London and Bristol take Smart Cities crown
Both cities were praised by Huawei for their "pioneering range of urban innovations"
London and Bristol have been named as the two smartest cities in the UK, thanks to their "urban innovations."
Huawei's Smart City index praised London's congestion charge scheme and other transport innovations, and the London Datastore, while Bristol's "Bristol Is Open" project helped contribute to its success as a smart city.
The latter scheme brings together the University of Bristol, Bristol City Council and industry partners to create an entire network of innovation around the city, improving services for residents of the city.
Huawei noted that five trends were recognised when finding the UK's most impressive smart cities and exploring the schemes up and running around the UK. These were the importance of leadership and vision, a need to focus on local priorities and strengths, the importance of engagement with local communities, building local partnerships and understanding the way in which the data revolution can improve services and boost innovation.
"The Huawei UK Smart Cities Index highlights cities developing innovative digital projects and measures how well they are performing against each other," Ed Vaizey MP, Minister of State for Culture and the Digital Economy said.
"I hope it will encourage city leaders to share best practice and promote competition, because smarter use of data and technology drives growth and delivers a better quality of life. The Government strongly supports the Smart Cities sector, through the Future Cities Catapult and the Internet of Things City Demonstrator programme, and we welcome this report."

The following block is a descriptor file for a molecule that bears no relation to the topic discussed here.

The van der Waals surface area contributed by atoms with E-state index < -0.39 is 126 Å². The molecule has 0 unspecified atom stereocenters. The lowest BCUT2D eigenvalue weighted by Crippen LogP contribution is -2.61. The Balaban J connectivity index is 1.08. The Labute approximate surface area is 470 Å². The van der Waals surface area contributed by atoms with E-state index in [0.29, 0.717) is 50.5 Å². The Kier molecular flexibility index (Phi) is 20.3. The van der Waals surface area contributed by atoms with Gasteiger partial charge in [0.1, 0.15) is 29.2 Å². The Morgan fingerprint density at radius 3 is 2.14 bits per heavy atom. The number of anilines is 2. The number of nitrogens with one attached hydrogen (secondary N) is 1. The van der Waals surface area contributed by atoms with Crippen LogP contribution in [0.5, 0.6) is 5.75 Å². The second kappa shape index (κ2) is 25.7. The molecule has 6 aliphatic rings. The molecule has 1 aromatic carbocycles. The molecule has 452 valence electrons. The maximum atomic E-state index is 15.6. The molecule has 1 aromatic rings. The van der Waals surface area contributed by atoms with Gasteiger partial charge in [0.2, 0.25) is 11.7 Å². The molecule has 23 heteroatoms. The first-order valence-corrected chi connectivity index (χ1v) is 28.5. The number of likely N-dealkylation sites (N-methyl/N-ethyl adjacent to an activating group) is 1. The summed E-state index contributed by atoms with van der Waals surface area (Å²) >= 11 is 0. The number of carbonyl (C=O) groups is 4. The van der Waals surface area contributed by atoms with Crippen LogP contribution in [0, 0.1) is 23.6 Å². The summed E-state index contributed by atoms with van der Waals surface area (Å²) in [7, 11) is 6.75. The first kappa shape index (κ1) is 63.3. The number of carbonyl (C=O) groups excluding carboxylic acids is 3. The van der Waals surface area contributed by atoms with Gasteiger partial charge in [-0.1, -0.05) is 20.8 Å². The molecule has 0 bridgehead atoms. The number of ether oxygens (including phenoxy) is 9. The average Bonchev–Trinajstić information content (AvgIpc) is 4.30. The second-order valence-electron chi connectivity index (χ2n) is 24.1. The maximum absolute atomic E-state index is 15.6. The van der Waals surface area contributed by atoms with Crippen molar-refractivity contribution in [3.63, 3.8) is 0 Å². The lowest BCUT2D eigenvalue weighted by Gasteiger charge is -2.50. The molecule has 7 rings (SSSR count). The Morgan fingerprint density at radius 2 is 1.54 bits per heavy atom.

Third place went to Birmingham, while Glasgow, Manchester, and Milton Keynes followed closely behind.
"We wanted to understand how well advanced these schemes were and where lessons could be learnt between them," Gordon Luo, Huawei UK CEO, commented.
"The Huawei UK Smart Cities Index shows that, right now, Britain is one of the most advanced countries in Europe in this field. But it's still early days and there is more work to do to build more effective partnerships between city authorities and technology providers, and in making the benefits of smart city technology apparent to a greater number of citizens."
However, Huawei noted that more innovation is needed to keep the UK a hotbed for smart technologies and the next generation of smart city projects should demonstrate measurable outcomes and sound business cases, while also showing how information can be shared among other cities in the country.